JT took a nap until dinner while Katie got some work done. We decided to walk towards Daiki Suisan, a conveyor sushi restaurant for dinner. As we were nearing the restaurant, we crossed the Dotonbori River. We noticed an approaching boat with drums and a guy chanting loudly. Then we noticed that there were many people lining the riverwalks and bridges along the river. We had stumbled across the Namba Yasaka Shrine Summer Festival Funatogyo.
In the boat procession (funatogyo), numerous boats – some Shinto-styled, others carrying shrine parishioners, and still others carrying drummers – sail up and down the Dotonbori River. In the Edo period (1603 – 1867), Funatogyo used to be one of Osaka’s greatest festivals until it was discontinued. In 2001, the festival returned with support of shrine parishioners and local companies.
Between 7pm and 9pm on July 13, more than 20 boats cruise between Ebisu Bridge and Nipponbashi Bridge. We enjoyed waving back at the people in the boats, listening and watching the performances from the different boats, and exchanging “Osaka Jime” (an Osaka-style ceremonial hand‐clapping) with the people in the boats. All in all, it was a wonderful festival to stumble across!
Once the last boat passed us, we continued onto Daiki Suisan. The 1-Chome street that Daiki Suisan was on was very crowded with locals and tourists. We found Daiki Suisan and noticed a line of people waiting to enter. We joined the line and found that it was moving quickly – we only waited about 10 minutes. We obtained two seats in the corner at the front of the restaurant, which were located right after one of the sushi chefs that was adding new items to the line.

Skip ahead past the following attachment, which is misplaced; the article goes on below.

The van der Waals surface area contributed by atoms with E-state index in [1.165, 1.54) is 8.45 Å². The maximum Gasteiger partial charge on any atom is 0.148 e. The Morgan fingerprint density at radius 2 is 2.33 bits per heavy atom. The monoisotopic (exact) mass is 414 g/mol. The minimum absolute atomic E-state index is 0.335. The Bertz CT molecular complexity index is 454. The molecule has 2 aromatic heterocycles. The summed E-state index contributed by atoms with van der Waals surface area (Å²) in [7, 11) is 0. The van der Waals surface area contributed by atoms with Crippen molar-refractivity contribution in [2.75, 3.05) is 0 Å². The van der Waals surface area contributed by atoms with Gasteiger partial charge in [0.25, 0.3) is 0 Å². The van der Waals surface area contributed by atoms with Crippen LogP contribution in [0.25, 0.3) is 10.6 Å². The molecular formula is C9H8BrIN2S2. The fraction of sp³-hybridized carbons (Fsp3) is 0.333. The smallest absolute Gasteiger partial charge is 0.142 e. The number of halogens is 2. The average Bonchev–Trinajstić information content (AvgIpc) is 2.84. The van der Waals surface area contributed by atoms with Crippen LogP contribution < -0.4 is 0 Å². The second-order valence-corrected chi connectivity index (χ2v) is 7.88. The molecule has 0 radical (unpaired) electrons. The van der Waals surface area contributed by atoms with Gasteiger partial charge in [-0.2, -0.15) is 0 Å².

At a conveyor sushi restaurant such as Daiki Suisan, the price of each plate is set by the plate’s color and/or design. In our case, white plates were 100 yen each, plates with a blue rim design were 150 yen each, and plates with a red rim design were 200 yen each. There were also 250 yen, 300 yen, 350 yen, 400 yen, and 500 yen plates — but we didn’t select any plates over 200 yen.
There is a conveyor belt that runs in front of all of the tables, as well as by sushi preparers. At Daiki Suisan, there are signs with the type of sushi and price preceding multiple plates of each option.
We ended up eating 12 plates of sushi – 6 white plates (100 yen), 5 blue rimmed plates (150 yen), and 1 red rimmed plate (200 yen). We also each enjoyed a cup of green powdered tea, which seemed to be complementary (we weren’t charged for it). The sushi was surprisingly good, and it was nice to be able to see things before deciding whether to select them to eat.
After dinner, we went back to the Comfort Hotel. Katie went to sleep until her 5am RoboCup meeting call, while JT stayed up working until about 6am. After the call, Katie got to work while JT took a nap. After JT woke at 8am, we both went down to the lobby for the complimentary breakfast that we had slept through the previous day.
After breakfast we went back up to our room to work until our noon checkout time. After checkout, we headed to the large breakfast area in the lobby to continue working until heading to Kyoto around 6:30pm.